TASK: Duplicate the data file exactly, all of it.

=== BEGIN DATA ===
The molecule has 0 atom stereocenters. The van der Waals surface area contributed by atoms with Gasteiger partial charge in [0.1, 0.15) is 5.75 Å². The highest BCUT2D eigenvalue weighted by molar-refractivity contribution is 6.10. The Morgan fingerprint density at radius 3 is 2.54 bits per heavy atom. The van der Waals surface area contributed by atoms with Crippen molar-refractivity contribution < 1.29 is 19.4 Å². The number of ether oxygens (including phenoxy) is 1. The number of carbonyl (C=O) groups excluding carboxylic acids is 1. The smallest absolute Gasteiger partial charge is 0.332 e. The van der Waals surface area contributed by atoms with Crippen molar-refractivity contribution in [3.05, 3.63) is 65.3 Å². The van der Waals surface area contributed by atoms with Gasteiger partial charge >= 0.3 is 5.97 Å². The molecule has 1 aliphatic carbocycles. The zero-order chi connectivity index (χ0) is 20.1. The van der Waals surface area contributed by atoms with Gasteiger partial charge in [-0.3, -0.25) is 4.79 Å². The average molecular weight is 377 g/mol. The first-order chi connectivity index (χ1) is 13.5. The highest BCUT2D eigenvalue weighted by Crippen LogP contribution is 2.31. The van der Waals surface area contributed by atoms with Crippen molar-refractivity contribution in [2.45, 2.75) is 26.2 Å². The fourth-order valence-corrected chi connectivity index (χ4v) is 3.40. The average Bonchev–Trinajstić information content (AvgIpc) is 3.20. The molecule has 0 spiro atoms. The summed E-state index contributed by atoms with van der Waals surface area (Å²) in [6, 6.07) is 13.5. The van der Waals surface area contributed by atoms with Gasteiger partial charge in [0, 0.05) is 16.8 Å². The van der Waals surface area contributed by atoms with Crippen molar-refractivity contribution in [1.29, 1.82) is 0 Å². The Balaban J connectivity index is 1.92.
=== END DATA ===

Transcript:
The molecule has 0 atom stereocenters. The van der Waals surface area contributed by atoms with Gasteiger partial charge in [0.1, 0.15) is 5.75 Å². The highest BCUT2D eigenvalue weighted by molar-refractivity contribution is 6.10. The Morgan fingerprint density at radius 3 is 2.54 bits per heavy atom. The van der Waals surface area contributed by atoms with Crippen molar-refractivity contribution < 1.29 is 19.4 Å². The number of ether oxygens (including phenoxy) is 1. The number of carbonyl (C=O) groups excluding carboxylic acids is 1. The smallest absolute Gasteiger partial charge is 0.332 e. The van der Waals surface area contributed by atoms with Crippen molar-refractivity contribution in [3.05, 3.63) is 65.3 Å². The van der Waals surface area contributed by atoms with Gasteiger partial charge >= 0.3 is 5.97 Å². The molecule has 1 aliphatic carbocycles. The zero-order chi connectivity index (χ0) is 20.1. The van der Waals surface area contributed by atoms with Gasteiger partial charge in [-0.3, -0.25) is 4.79 Å². The average molecular weight is 377 g/mol. The first-order chi connectivity index (χ1) is 13.5. The highest BCUT2D eigenvalue weighted by Crippen LogP contribution is 2.31. The van der Waals surface area contributed by atoms with Crippen molar-refractivity contribution in [2.45, 2.75) is 26.2 Å². The fourth-order valence-corrected chi connectivity index (χ4v) is 3.40. The average Bonchev–Trinajstić information content (AvgIpc) is 3.20. The molecule has 0 spiro atoms. The summed E-state index contributed by atoms with van der Waals surface area (Å²) in [6, 6.07) is 13.5. The van der Waals surface area contributed by atoms with Gasteiger partial charge in [0, 0.05) is 16.8 Å². The van der Waals surface area contributed by atoms with Crippen molar-refractivity contribution in [1.29, 1.82) is 0 Å². The Balaban J connectivity index is 1.92.